It wasn’t hard to determine that the CM firm faced challenges with project management and wanted those challenges to go away as quickly as possible. While the well-crafted ERP brochures created an attractive vision, we were not anywhere near being prepared with the requirements or resources to launch a business overhaul project, particularly when considering the original project budget and schedule! My initial goal, the low-hanging fruit, was to review the current processes for status reporting, identify what was working and what was missing, and determine the current sources of information feeding the status updates. No matter which programs and systems a successful firm has in place, it is important to honor the legacy and recognize the entire operation as an evolving system. The fact that this firm was operating with printed reports actually provided an opportunity for an immediate, incremental improvement for their clients while allowing time to discover the requirements for the system to evolve.
It was critical to improve the flow of information to promote timely data-driven decision making on projects. However, fueling data-driven decision making for businesses is an incremental process (again, no silver bullets here!). Valuable data exists today in operations at all firms, but is often concealed. It needs to be harnessed and organized before it can be put to work to add value to an organization.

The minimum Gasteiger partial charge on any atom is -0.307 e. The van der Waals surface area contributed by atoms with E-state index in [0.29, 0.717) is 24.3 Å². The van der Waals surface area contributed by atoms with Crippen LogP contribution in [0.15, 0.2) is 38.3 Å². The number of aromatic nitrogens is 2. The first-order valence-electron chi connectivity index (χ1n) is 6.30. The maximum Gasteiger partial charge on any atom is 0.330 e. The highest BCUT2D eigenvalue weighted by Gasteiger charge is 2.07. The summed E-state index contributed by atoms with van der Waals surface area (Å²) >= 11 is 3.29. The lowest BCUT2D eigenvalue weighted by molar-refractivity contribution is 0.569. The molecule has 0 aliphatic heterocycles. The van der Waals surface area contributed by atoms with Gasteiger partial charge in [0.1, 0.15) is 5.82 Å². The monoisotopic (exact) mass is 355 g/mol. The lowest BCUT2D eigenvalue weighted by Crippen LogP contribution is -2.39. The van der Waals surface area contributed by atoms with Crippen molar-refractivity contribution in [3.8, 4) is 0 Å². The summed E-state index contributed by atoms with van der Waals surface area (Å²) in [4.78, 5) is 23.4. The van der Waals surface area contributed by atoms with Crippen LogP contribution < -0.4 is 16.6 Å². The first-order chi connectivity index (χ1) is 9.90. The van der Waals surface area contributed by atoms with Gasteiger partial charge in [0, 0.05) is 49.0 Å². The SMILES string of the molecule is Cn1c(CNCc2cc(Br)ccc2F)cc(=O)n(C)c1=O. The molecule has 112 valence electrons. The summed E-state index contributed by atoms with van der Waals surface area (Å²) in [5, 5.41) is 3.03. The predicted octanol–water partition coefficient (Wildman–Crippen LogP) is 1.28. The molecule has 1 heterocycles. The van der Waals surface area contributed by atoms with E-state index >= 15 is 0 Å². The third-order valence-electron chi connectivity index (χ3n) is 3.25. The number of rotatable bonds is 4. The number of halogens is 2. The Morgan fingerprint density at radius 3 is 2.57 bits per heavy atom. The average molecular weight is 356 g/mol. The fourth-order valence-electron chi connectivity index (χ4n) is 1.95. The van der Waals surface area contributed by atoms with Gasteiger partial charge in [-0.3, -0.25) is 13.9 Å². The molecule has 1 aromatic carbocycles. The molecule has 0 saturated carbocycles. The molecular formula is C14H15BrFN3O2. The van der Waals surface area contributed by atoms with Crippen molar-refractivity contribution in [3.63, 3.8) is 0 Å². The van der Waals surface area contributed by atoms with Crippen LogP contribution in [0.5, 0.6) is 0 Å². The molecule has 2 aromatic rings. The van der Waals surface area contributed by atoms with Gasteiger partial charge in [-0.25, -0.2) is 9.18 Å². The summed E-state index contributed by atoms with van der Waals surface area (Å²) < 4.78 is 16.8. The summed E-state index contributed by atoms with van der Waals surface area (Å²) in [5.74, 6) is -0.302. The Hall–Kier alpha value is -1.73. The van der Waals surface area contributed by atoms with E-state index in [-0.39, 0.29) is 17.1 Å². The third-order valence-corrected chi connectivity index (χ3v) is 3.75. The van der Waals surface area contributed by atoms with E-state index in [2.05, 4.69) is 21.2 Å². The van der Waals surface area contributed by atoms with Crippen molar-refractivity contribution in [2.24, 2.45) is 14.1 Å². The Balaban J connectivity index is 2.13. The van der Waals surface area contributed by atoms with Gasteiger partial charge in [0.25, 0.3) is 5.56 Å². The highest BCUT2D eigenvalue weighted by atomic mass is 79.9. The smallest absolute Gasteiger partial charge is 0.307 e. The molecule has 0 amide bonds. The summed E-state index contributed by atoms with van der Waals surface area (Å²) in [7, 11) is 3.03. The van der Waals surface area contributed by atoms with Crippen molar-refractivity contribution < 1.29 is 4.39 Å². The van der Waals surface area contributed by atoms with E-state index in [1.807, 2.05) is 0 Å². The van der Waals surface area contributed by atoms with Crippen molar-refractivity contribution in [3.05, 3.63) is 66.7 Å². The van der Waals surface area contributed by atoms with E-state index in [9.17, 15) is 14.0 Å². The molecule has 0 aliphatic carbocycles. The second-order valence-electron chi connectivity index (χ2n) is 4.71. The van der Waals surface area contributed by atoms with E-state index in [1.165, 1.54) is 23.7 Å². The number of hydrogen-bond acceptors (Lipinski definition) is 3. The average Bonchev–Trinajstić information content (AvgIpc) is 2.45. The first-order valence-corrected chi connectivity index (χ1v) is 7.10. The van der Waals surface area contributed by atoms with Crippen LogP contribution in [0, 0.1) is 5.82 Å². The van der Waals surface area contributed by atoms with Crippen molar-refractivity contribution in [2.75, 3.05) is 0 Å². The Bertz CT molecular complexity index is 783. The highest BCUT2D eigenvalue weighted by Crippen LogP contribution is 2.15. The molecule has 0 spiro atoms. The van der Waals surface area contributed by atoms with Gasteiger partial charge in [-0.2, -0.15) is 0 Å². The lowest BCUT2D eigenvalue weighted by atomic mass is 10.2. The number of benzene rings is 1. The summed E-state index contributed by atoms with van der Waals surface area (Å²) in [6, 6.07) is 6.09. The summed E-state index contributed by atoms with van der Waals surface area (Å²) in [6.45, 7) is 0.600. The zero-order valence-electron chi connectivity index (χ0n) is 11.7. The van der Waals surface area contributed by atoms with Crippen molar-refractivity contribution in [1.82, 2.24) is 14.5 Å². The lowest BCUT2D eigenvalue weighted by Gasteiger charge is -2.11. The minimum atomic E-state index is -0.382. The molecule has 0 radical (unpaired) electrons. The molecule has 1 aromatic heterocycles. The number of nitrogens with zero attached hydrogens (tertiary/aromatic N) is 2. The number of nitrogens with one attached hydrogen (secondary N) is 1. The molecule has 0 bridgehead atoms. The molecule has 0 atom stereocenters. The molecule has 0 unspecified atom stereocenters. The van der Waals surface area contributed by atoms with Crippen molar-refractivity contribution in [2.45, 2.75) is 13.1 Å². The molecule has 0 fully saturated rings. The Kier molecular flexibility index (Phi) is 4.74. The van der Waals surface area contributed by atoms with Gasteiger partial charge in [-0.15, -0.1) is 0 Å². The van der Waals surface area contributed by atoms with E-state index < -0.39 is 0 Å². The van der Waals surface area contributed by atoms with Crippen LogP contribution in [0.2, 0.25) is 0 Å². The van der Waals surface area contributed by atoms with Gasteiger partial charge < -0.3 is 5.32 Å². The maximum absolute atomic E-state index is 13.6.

There are always better tools to access and organize data, but is this really the best use of resources and energy required to solve today’s problems? We all need dependable transportation to get us safely to work each day. The reasons for wanting a Mercedes AMG, however, greatly exceed the requirements for dependable transportation! A consulting partner can bring immediate value by innovating and bringing expertise to complement the knowledge you have of your specific operations and business.
As for the status update project, we determined that the next step is to centralize project status content in an existing online environment to enable web access to daily reports for customers. The clients can then retrieve status information when it is convenient for them. This approach allows the CM firm to build upon its original project vision and bring immediate value to their clients. And while the ultimate project vision may be an integrated ERP system, that was beyond the original defined objective, and will take a series of smaller projects to make the overall goal a reality.
When determining a project’s scope, it is always best to walk before you run, or you may end up in the wrong place!